“I am imagining stuff, right? You can’t exist!” Carlita stood up, dusting her jeans which had made rather harsh contact with the filthy floor of the alley and the small bubble of light rose with her.

“No. I do exist, Princess. How else would I be talking?” the voice answered with a tone of forbearance.

“I hear lots of voices in my head all day,” Carlita countered, “And there is no evidence you aren’t one. Just a figment of my imagination.” She started walking back home, some part of her mind thinking that it was better to talk to a self-created ghost than to be bored and stressed and ready to die.

“You are just a disembodied voice – created my own imaginings,” she continued, much unconcerned with whatever was happening.

“I wouldn’t go as far as saying that you created me, Princess. You should listen to me, though. You won’t be so ill-informed, will you?”

Carlita shook her head. “This can’t be happening.”

“Oh, but it is. And all very real too,” the voice prodded, and after a pause, said, “But, listen, you are in great danger, Princess. You must run, you have to!”

“Danger?” Carlita snickered unfeelingly, “Really?”

“Danger. Horrible, horrible danger,” the voice confirmed.

“I don’t believe it. I am dreaming… Voices don’t talk. Bodiless voices coming out of nowhere… this is unreal. Science doesn’t sanction such activity, it is impossible!”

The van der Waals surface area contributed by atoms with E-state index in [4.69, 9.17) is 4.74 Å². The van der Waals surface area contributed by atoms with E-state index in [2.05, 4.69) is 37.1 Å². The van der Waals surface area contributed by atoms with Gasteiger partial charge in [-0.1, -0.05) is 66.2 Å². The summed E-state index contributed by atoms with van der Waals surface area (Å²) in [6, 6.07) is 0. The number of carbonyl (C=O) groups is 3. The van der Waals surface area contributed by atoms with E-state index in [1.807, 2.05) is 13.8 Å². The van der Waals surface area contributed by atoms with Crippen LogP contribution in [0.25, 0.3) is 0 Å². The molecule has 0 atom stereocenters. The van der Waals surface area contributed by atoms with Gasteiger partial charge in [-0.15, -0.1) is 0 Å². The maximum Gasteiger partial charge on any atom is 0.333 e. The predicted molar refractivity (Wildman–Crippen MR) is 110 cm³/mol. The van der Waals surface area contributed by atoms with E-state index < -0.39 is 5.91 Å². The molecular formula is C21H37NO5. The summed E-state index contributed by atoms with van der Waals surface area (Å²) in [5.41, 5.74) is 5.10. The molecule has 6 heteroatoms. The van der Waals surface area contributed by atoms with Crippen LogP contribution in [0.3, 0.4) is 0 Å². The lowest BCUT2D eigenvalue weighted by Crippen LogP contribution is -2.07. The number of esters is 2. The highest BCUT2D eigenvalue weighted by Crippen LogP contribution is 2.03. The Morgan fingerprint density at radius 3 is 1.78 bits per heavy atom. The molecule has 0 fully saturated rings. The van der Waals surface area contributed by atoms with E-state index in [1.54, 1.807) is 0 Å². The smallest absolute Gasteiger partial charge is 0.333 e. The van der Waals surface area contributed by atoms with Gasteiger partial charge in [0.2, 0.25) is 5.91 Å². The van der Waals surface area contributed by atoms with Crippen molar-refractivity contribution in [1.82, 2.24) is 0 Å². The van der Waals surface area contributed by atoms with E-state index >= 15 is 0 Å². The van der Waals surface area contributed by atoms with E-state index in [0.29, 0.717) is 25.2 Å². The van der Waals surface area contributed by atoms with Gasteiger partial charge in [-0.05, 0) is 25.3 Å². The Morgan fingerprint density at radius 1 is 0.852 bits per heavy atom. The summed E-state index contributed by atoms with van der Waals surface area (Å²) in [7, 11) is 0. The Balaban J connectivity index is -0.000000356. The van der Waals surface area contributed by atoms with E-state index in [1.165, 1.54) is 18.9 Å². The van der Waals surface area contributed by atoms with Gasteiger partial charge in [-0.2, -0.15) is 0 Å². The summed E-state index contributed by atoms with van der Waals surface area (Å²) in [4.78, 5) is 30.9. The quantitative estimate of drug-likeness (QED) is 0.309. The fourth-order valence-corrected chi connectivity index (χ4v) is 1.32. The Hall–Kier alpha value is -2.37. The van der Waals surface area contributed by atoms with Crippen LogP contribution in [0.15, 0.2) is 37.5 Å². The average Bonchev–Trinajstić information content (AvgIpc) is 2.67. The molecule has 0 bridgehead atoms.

“But you damn well believed it when those Unseelies crept up to you, eh?” the voice retorted.

“I didn’t believe it,” Carlita defended.

“Yet you tried to protect yourself?”

“It was instinctive. I don’t believe in creepy shadows - and I don’t plan to anytime soon.”

“But you must, Princess! And they were not mere shadows – they were Unseelies!”

“Rubbish,” Carlita snorted.

“You still don’t believe me?” there was an offended tone to the voice, but Carlita knew better than to be sympathetic.

“No,” she said simply, “No, I don’t.”

“Well! Pity,” the voice sighed with derisible exasperation, “That is not good. Not good at all, I will say! But, Princess, you are not trying to understand. You are in grave danger. You must flee. You must run from here. Those Unseelies, those devilish sycophants, will be back with reinforcements. If you don’t, you will regret it… you will so regret it.”